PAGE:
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FANCY A FLUTTER?

 

KNOW YOUR WAY AROUND THE RING

 

While a day at the races doesn't have to include having a bet, for many racegoers it is all part of the experience.

 

It's always best to have a look at the horses in the Parade Ring before placing a bet. There are lots of online options for before-the-day betting but it's best to shop around!

 

WHERE TO BET

 

THE TOTE

There are totepool betting points throughout the racecourse. With the tote, you're not betting against a bookie; your stake goes into a pool, and like the lottery, your win depends on how many other winning tickets there are.

Fill in a form with your stake, the type of bet and your horse – minimum bet £2 or tell the tote attendent what you want to bet on and how much you wish to stake. 

 

THE BOOKMAKERS

This is perhaps the most common form of betting at the races; you’ll see the bookmakers with clear signs indicating their minimum bets alongside odds screens for the next race.

 

All you need to do is pick your horse by its number, choose what stake you want to put down and what bet you want to place!

 

If you want to go for a straight win, you might, for instance, say to the bookmaker “£5 on Number 3 please”.

 

If you want to bet each way to increase your chances of winning, you could ask for “£5 each way on Number 3”, which means you’ll effectively be placing two bets on the same horse: £5 on it winning the race and £5 on it being placed. If it finishes first, you’ll be paid out on both bets.

 

You can also find on-site betting shops which work just like your typical high-street betting shops do, so you can bet on anything. 

 

Always bet an amount you feel comfortable with. 

 

BETTING SHOPS

There are also standard betting shops at various locations in the grounds. They'll accept bets on the races and on any other events – useful if you also want to place simultaneous bets on races at other courses.

 

TYPES OF BET

 

The two main types of bet are win-only and each-way. For win-only, your horse needs to win the race outright.

An each-way bet is effectively two bets – one for your horse to win and one for it to be placed (1st, 2nd or 3rd). So a £5 each-way bet will cost £10.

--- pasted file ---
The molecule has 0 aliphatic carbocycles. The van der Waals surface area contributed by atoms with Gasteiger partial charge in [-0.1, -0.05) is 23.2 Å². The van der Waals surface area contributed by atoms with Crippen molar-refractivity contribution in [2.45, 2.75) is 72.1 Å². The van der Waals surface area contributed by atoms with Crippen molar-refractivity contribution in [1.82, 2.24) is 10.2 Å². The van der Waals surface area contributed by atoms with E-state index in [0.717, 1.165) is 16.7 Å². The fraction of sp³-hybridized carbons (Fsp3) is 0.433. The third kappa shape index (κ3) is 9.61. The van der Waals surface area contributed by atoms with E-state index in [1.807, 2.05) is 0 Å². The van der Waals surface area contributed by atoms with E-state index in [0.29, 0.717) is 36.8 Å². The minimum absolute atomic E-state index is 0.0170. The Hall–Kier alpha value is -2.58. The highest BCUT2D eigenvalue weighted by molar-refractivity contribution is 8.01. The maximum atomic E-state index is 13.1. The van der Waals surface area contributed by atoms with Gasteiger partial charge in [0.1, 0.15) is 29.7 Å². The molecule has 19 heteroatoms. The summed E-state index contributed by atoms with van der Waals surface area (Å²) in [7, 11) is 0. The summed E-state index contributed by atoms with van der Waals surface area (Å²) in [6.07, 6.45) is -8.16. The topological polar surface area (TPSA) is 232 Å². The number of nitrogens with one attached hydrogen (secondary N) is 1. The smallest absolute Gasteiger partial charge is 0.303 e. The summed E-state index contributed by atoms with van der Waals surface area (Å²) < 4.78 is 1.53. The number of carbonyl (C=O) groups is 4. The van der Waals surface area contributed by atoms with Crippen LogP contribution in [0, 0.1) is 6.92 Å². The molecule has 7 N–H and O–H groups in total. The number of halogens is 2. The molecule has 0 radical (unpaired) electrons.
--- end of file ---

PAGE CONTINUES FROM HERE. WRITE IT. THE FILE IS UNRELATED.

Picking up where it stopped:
Each bookmaker will display the terms on which they accept each-way bets on the top of their board.

 

TYPES OF BET

 

The two main types of bet are win-only and each-way. For win-only, your horse needs to win the race outright.

An each-way bet is effectively two bets – one for your horse to win and one for it to be placed (1st, 2nd or 3rd). So a £5 each-way bet will cost £10. 

Each bookmaker will display the terms on which they accept each-way bets on the top of their board.

 

KNOW YOUR BETTING LINGO

 

Accumulator:  bet involving two or more selections in different races – winnings from one are placed on the next.
Allowance: the weight concession the horse is given to compensate for its rider’s inexperience.
Also ran: any horse not finishing 1st, 2nd, 3rd or 4th in a race or event.
Bar: a betting term that denotes that all horses not already listed in the betting market for a race are at the bar price or longer odds.
Each-way: a bet in two equal parts – one backing a horse to win and the other backing it to finish in the first three.
Evens or even money: betting odds where your stake exactly equals your winnings – £5 at evens wins a further £5.
Form: A horse's race record. This is denoted by figures next to its name on a racecard: 1=1st, 2=2nd etc. 0=unplaced, P=pulled up, R=refused to race, F=fell, U=unseated rider, SU=slipped up, BF=beaten favourite.
Odds on: odds where the winnings are less than the stake – thus a winning £2 bet at 2-1 on wins you £1.
On the nose: betting on a horse to win only (not to place).
Penalty: the extra weight carried by horse which has won since the weights for a race were originally published.
Placed: when a horse finishes in the first three.
SP/starting price: the official price (odds) of the horse at which the bets are settled in betting shops.

 

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